In the film industry, January and February are notoriously bad times for movies. After the Christmas holidays, too late to be eligible for the upcoming Oscars® and too far away from the next year's Oscars® for the Academy to remember them, the studios have a tendency to use the winter months as a dumping ground for bad movies that they don't expect to make much money.
But then, the trailer for the spy thriller Breach that is opening this weekend looked good. Confusing, right? So I mentioned that to Breach's writer/director, Billy Ray during our interview at the junket.
"That mentality has really got to stop. Because this idea that you release all your serious movies in fall when they just steamroll over each other--so some good ones can actually get missed--is so stupid. And then the idea that you can't get an Academy Award out of a movie that is released in February is ridiculous," said Ray. "Silence of the Lambs--go check out the release date of that. January. And 10 months later people still remember it. Because it's good." Silence of the Lambs, by the way, won in all five major Oscar® categories.
Maybe then the exception to the January/February rule is thrillers set in the FBI, because, like that Oscar®-winning tale of Agent Clarice Starling and Hannibal Lechter, I am happy to say that Breach is another good winter release. It is based on the true story of Eric O'Neil (Ryan Phillippe), a young FBI agent-in-training who was selected by the agency to help break the case of Robert Hanssen (Chris Cooper), the worst spy in US history. Eager to ascend the ranks, O'Neill is plucked out of his low-level surveillance job by Agent Kate Burroughs (Laura Linney) to be the assistant to Special Agent Hanssen at FBI headquarters. O'Neill is initially under the impression that the FBI wants him to watch Hanssen because he is a sexual predator, but he soon discovers that his assignment much more complicated than that. The FBI suspects Hanssen of having leaked secrets to the Russians for over two decades, and is actually using O'Neill to build a case against him.
In reality, I suspect that Universal decided to release Breach during this time of year because Billy Ray doesn't have a box office track record behind him. Although he's written some fairly big movies (Hart's War, Flightplan), his previous directing effort--a well-received, but very small movie called Shattered Glass--grossed less than $3 million worldwide. Stephen Spielberg wouldn't get a pedicure for that sum.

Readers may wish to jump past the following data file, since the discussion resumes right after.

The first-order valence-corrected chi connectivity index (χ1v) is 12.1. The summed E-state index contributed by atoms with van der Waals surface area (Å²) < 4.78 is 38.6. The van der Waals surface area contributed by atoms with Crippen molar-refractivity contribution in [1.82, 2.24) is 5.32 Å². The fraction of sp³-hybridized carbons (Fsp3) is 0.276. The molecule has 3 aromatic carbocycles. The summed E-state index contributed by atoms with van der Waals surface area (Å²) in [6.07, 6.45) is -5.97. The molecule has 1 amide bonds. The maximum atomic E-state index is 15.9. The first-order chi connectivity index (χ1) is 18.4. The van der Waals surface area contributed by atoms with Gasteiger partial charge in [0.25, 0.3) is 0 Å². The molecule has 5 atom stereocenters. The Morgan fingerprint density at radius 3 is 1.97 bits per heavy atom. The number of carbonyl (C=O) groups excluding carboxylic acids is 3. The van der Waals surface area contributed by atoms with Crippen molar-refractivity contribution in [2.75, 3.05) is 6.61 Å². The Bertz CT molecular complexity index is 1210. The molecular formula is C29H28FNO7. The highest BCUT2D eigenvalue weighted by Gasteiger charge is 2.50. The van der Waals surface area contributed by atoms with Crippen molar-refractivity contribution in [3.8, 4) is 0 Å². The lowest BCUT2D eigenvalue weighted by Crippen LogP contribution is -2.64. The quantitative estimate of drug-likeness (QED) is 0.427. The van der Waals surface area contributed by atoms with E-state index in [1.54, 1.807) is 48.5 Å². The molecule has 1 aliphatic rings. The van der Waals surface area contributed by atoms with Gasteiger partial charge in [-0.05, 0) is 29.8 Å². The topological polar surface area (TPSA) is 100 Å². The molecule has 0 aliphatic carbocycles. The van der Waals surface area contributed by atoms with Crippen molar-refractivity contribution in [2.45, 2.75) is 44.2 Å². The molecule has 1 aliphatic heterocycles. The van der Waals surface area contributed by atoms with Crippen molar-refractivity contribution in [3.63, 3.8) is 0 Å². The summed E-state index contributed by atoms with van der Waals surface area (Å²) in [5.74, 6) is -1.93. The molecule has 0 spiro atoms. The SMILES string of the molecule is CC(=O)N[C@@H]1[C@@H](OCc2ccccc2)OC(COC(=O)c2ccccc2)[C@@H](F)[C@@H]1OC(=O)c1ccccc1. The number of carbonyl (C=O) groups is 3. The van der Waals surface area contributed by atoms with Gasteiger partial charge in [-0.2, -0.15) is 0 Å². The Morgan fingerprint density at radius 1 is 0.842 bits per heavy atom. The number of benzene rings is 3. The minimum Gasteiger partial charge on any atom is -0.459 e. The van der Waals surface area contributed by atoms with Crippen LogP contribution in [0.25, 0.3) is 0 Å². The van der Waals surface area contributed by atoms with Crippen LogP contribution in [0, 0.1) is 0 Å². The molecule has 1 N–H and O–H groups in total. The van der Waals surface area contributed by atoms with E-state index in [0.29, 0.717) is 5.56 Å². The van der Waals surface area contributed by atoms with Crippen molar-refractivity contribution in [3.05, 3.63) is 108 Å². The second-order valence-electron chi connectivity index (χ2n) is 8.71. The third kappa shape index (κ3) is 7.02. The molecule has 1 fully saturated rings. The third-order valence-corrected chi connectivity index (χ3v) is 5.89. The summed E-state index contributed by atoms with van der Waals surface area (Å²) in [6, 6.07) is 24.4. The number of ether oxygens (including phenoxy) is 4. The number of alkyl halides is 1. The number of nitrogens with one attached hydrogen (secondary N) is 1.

But box office isn't necessarily a predictor of talent, because Billy Ray has the thriller genre down cold. Breach is subtle, intense, and shows a great understanding of what a movie like this should be. Thriller dialogue is often quite to the point ("Franko is going to blow up the biocubonator in 35 seconds." "Go down the airshaft, I'll met you there."), and can easily get too big and, well, Hollywood-y if not handled delicately. But Ray's light touch allows him to maintain a perfect tone.
The heavy, slate-gray winter skies of the outside shots echo the barren office in which O'Neill is trapped with Hanssen day after day. And although Ray would never admit he filmed it this way on purpose (Ray says he filmed during the winter to match the actual time period of the real events), the cold sterility of the setting adds to the tension in the building struggle between the two men.
Academy Award winner Cooper (Adaptation, American Beauty) is terrific as Hanssen, the maddeningly inappropriate, bullying, hypocritical FBI operative who was eventually convicted of treason against America. And Phillippe (Flags of Our Fathers, Crash) definitely holds his own. Not only is he an easy hero for the audience to identify with, but he also is believable going toe to toe with Hanssen as he gets drawn deeper and deeper into the peculiar relationship they develop as he tries to get Hanssen to blow his cover.
Ultimately, Breach does a great job of dramatizing a real-life spy situation for the screen. It is smart, engaging, moves well, and even manages a few laughs to break the tension here and there. True to Ray's word, Breach proves that you don't need lots of flashy explosions to make a thriller good, just a strong story.
Check out reelz.com's Breach page for clips from the film and more!